A popular theory, decoding the Dragon's foreign police, was mooted in 2005 by Booz Allen Hamilton, a US-based think-tank, called the String of Pearls.
The theory presumes that China seems to be buttressing it's naval strengths in Asia-Pacific waters by means of a number of civilian and military projects in Strait of Malacca, Sri Lanka, Pakistan, the Maldives, the Strait of Hormuz, Somalia, Bangladesh and Myanmar and which may, in the near future, allow China a foothold in the Indian Ocean region and some day become a Blue Water Navy. The purpose of such a move? To strategically control key trade routes, and thereby influence on most of it's rival countries, and encircle and isolate India.
However, an article in The Wire recently argues that Beijing may not even need a String of Pearls. The article states that China has openly stated that it would undertake a more proactive protection of its interests in ‘open waters’, apparently meaning the IRO. It is more interested in putting up peacetime replenishment with sea-bases for supplementing its naval capabilities than establishing military bases in Indian Ocean.
The threat to India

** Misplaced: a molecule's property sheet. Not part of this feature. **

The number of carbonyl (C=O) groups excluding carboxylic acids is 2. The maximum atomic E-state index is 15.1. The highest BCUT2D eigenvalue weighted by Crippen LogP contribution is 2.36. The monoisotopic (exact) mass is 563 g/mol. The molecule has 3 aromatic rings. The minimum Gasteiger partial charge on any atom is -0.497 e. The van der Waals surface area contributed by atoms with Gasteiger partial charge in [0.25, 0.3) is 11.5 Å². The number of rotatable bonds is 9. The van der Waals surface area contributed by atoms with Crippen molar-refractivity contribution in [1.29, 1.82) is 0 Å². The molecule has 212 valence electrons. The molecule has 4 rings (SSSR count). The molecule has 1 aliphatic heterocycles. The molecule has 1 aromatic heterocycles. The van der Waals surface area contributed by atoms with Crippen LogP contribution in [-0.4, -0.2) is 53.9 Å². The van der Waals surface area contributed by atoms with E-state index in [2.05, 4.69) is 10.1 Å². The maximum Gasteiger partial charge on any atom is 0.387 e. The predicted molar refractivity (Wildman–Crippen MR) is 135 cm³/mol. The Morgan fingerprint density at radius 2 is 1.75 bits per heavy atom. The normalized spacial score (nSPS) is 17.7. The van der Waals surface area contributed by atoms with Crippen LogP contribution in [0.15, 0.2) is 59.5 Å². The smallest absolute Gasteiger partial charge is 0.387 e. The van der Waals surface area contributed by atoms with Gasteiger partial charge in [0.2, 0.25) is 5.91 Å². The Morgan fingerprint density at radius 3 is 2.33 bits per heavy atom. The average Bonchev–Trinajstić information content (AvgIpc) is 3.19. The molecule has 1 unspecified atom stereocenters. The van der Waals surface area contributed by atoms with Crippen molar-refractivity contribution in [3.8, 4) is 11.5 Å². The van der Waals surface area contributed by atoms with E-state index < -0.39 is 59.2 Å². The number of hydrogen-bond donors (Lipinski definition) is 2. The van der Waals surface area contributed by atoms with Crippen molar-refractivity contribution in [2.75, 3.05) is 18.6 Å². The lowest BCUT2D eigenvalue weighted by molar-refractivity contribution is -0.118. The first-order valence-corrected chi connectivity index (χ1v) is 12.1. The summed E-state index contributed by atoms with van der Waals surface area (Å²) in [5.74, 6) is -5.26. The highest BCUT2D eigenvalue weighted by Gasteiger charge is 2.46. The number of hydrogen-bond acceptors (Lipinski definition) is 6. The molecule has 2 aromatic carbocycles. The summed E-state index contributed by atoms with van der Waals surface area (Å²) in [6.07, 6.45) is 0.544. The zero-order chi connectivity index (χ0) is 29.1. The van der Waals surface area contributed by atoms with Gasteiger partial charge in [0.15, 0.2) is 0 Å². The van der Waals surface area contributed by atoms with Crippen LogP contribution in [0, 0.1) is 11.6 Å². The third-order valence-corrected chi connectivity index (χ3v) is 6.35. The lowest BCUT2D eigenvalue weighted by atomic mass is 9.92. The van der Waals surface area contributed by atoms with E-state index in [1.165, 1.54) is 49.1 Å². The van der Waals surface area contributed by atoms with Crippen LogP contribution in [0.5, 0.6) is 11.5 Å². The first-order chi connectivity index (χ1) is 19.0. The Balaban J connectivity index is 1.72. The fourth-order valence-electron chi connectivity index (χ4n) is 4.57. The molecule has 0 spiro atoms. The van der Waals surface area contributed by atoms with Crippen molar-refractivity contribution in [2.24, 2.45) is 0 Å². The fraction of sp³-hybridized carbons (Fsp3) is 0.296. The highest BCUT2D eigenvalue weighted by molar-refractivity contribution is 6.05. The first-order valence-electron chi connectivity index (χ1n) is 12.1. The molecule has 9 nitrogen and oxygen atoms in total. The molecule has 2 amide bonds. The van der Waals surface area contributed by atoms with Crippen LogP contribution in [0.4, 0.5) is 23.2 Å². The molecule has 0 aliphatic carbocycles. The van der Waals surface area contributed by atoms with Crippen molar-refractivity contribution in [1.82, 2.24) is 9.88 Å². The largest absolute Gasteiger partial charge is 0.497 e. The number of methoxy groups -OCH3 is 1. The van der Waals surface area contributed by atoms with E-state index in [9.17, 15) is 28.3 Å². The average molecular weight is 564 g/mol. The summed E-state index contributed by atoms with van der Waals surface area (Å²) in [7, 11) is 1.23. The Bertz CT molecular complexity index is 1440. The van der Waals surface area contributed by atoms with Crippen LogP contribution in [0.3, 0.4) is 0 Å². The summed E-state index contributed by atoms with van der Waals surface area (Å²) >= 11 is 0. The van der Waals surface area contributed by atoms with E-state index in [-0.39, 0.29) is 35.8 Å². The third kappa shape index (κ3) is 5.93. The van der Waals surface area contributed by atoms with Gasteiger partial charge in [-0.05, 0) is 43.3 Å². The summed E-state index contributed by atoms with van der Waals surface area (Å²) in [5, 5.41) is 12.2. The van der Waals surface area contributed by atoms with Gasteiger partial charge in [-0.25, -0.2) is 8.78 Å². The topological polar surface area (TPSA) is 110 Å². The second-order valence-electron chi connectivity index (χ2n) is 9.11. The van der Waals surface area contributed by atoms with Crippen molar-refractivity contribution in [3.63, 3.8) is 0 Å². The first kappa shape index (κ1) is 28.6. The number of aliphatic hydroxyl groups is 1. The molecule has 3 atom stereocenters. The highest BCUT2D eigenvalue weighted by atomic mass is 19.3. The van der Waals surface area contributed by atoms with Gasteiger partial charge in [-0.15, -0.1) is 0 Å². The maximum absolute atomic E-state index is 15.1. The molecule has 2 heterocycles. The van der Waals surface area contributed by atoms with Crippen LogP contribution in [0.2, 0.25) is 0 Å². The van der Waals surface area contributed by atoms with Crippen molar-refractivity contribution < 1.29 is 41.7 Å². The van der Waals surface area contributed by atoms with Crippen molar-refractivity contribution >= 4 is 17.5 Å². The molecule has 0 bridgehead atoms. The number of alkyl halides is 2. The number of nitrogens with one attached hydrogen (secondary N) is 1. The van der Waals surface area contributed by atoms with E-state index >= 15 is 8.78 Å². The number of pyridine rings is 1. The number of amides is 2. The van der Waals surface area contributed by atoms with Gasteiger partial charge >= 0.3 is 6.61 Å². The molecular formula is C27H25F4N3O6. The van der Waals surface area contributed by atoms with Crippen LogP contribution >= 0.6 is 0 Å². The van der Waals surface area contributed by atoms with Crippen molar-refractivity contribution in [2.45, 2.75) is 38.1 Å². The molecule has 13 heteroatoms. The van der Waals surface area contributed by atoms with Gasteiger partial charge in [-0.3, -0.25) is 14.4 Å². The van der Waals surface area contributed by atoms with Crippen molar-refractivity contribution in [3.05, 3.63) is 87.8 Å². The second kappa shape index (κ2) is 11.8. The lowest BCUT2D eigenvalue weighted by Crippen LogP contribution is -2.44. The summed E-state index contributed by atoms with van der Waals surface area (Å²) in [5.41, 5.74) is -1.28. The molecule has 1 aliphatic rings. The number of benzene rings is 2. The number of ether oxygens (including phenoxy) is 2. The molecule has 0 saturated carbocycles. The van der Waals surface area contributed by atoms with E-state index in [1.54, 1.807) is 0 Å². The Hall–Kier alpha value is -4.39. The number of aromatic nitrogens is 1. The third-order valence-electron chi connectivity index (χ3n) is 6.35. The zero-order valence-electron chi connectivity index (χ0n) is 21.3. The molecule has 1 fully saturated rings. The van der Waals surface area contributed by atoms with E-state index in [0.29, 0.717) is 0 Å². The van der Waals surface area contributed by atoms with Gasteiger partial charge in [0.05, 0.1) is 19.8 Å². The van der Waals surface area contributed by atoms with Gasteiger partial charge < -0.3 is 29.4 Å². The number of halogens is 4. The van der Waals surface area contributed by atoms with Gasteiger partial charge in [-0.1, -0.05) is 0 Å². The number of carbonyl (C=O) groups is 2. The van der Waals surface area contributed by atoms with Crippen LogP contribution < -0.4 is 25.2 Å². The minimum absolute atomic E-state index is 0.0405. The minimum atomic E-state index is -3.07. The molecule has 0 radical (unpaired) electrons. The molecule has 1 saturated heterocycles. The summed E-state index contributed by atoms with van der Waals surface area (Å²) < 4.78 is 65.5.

The IPCC articles quotes former Indian Air Force Chief Arup Raha's views who believes that China is the single major security challenge to India’s growing interest in the Asia-Pacific region. The article further quote another defence and experts views stating that China's rise should worry India because it not only seeks the status of the world power globally, but plans to do so by thwarting India.
It is also said that China is wary, rather displeased, of the yearly tri-party Malabar maritime exercise. This year, Maritime forces from India, Japan and the US would participate in the joint mid-summer exercise aimed at addressing shared threats to maritime security in the Indo-Asia Pacific region. And Beijing is known to have deployed spy ships in the region to monitor the naval exercise, as reported in this The Indian Express report from last year.
China has a long-standing border dispute that continues to simmer and talks have been largely inconsequential, despite several bouts of amicable relations. It is often argued that China patiently waits to settle its border disputes until such time that the power differential between the disputed parties overwhelmingly favours China, and the weaker state is forced to make significant concessions to Beijing to settle the disputes.
Writing for the South Asia Monitor, Delhi-based strategic analyst Jai Kumar Verma argued in late 2016: "China has lot of surplus funds which it spends on poor countries to gain their support. China is much ahead of India in military power; it has bigger armed forces, more and better nuclear warheads and is modernising its armed forces at a much faster pace than India, especially in cyber and space."
China's assertiveness is on a rise from all corners: PoK, Tibet, North East Indian border, and IOR. Unless India catches up fast, Beijing will always be at a strategic advantage to armtwist New Delhi on the border and try to impose a solution on its terms. Whether it chooses to do so, and when, only time will tell.
Published Date: Jul 04, 2017 17:49 PM | Updated Date: Jul 04, 2017 17:49 PM